Michael Moore Ceramics, Danish 1, Photo: Damien Maddock
Link: Clay Field Video
“What exactly is ‘The Clay Field’? It is a form of therapy developed by Heinz Deuser that has been in use in Germany and Europe for 40 years. It is a recognized therapy in its own right and involves a simple wooden box filled with clay. The movements and gestures of one’s hands at work or at rest can tell a story and by following the impulses of the hands one can unlock histories, traumas, and deeply held beliefs through a sensory-motor impulse experience.”
(Quote: Malley Weber, Hallowell Clay Works)
Slab Building Workshop for Art Therapy Students
Photo: Preparation of slab clay pieces for art therapy students.
This workshop will introduce this hand built technique for making follow clay forms.
It will also allow for relief work and mark making on the surface of flat sheets of clay.
The technique of inlay and slip decoration will be examined as well as 3D constructions.
Participants will learn to make slabs of clay using the studio based slab roller and also by hand using a wire.
The latter will have an application in studio or workshops without a slab roller.
Participants can bring any combustible organic material that will make an impression into clay surface (eg. Leaves, twigs, seeds etc.)
Photos: Preparation of slab clay pieces for art therapy students.
Michael is a Reader in Fine and Applied Arts, Ceramics, Belfast School of Art.
Michael has been making Ceramic Art and has been involved in Art Education for over 30 years.
Periods of his career have included working with adults with learning and acquired psychiatric disabilities in a studio/workshop forum. His experience in these areas will be discussed during the workshop.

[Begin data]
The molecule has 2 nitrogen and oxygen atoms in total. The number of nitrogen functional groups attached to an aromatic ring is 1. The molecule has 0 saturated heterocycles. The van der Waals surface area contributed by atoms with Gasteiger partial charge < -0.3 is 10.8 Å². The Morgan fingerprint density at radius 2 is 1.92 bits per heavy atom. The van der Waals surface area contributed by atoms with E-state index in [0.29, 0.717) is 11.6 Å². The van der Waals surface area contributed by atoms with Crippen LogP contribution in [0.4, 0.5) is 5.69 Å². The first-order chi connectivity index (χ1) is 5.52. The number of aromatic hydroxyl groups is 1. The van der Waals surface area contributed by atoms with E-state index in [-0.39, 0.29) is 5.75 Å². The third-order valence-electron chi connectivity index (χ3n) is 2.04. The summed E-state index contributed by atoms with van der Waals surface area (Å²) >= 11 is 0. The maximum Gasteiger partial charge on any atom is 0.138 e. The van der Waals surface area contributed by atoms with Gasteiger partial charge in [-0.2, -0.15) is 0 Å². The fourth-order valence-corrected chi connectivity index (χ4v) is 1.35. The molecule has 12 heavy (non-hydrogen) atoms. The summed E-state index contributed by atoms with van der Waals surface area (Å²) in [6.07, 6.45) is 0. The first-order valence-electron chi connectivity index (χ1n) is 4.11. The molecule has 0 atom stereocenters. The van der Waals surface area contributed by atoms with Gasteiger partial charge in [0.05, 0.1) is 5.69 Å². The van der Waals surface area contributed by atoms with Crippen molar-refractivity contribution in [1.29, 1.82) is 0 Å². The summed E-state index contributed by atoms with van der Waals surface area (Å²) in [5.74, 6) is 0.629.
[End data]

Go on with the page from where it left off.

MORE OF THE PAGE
Michael has a BA in Art Education and an MA in Art History. Michael also holds a PgCert in Special Needs Training from the National University of Ireland.
To view Michael’s work, please visit his website: http://michaelmooreceramics.com
References, Art Therapy and Clay
Therapeutic Qualities of Clay-work in Art Therapy and Psychotherapy by Michael Sholt and Tami Gavron, Art Therapy: Journal of the American Art Therapy Association
The Applied Effectiveness of Clay Art Therapy for Patients with Parkinson’s Disease by Young Sil Bae and Dong-Hee Kim, Journal of Evidence-Based Integrative Medicine.
The Effect of Art Therapy with Clay on Hopelessness Levels Among Neurology Patients, L.U. Akhan, M. Kurtuncu, and S. Celik, Rehabilitation Nursing.
Clay and Anxiety Reduction: A One-Group, Pretest/Posttest Design with Patients on a Psychiatric Unit by Elizabeth Kimport and Elizabeth Hartzell.
Catherine Hyland Moon, “Clay” from Materials and Media in Art Therapy
“Clay may be more suggestive than a blank piece of paper, because it requires visceral, sensual, and physical investment allowing it to be inhabited by the client…Clay always says “yes”; that is, it accepts, records, and reflects even the subtlest touch…The tactile messiness of clay is appealing to some clients, inviting playful exploration, but repulsive to others…Either reaction may be an outgrowth of clay’s propensity to foster an instinctive, potentially regressive response….The counterpart to clay’s regressive potential is its capacity to foster integration. Clay forms can be worked, reworked, repaired, destroyed, and rebuilt, thereby bringing together constructive and destructive processes. Clients can change their minds, symbolically reconciling differences…or repairing what has come apart, without leaving evidence of mistakes…Clay can also foster transformation. It can serve as a repository for intense feelings or a means for reparation through reconstruction…” (Catherine Hyland Moon, 2010).